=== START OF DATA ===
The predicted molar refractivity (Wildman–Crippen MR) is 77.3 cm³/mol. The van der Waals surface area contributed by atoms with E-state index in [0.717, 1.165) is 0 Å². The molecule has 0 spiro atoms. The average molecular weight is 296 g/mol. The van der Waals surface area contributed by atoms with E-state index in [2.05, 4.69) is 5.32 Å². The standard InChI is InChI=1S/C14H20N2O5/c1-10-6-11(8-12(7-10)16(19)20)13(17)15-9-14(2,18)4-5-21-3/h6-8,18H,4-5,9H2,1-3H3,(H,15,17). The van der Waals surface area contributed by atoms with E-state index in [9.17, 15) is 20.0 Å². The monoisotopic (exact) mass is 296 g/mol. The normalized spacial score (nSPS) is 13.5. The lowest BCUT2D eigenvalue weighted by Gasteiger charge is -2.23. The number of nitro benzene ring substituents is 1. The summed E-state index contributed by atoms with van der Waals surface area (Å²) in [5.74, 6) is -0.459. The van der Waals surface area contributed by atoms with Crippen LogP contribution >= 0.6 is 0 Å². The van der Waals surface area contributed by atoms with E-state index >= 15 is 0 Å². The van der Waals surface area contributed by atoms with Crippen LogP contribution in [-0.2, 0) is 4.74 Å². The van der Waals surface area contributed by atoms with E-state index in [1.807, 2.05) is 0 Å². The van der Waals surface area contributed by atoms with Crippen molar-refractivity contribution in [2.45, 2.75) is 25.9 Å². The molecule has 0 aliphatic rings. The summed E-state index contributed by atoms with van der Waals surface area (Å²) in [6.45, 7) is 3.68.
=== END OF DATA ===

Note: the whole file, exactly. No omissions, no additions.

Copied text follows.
The predicted molar refractivity (Wildman–Crippen MR) is 77.3 cm³/mol. The van der Waals surface area contributed by atoms with E-state index in [0.717, 1.165) is 0 Å². The molecule has 0 spiro atoms. The average molecular weight is 296 g/mol. The van der Waals surface area contributed by atoms with E-state index in [2.05, 4.69) is 5.32 Å². The standard InChI is InChI=1S/C14H20N2O5/c1-10-6-11(8-12(7-10)16(19)20)13(17)15-9-14(2,18)4-5-21-3/h6-8,18H,4-5,9H2,1-3H3,(H,15,17). The van der Waals surface area contributed by atoms with E-state index in [9.17, 15) is 20.0 Å². The monoisotopic (exact) mass is 296 g/mol. The normalized spacial score (nSPS) is 13.5. The lowest BCUT2D eigenvalue weighted by Gasteiger charge is -2.23. The number of nitro benzene ring substituents is 1. The summed E-state index contributed by atoms with van der Waals surface area (Å²) in [5.74, 6) is -0.459. The van der Waals surface area contributed by atoms with Crippen LogP contribution >= 0.6 is 0 Å². The van der Waals surface area contributed by atoms with E-state index >= 15 is 0 Å². The van der Waals surface area contributed by atoms with Crippen LogP contribution in [-0.2, 0) is 4.74 Å². The van der Waals surface area contributed by atoms with E-state index in [1.807, 2.05) is 0 Å². The van der Waals surface area contributed by atoms with Crippen molar-refractivity contribution in [2.45, 2.75) is 25.9 Å². The molecule has 0 aliphatic rings. The summed E-state index contributed by atoms with van der Waals surface area (Å²) in [6.45, 7) is 3.68.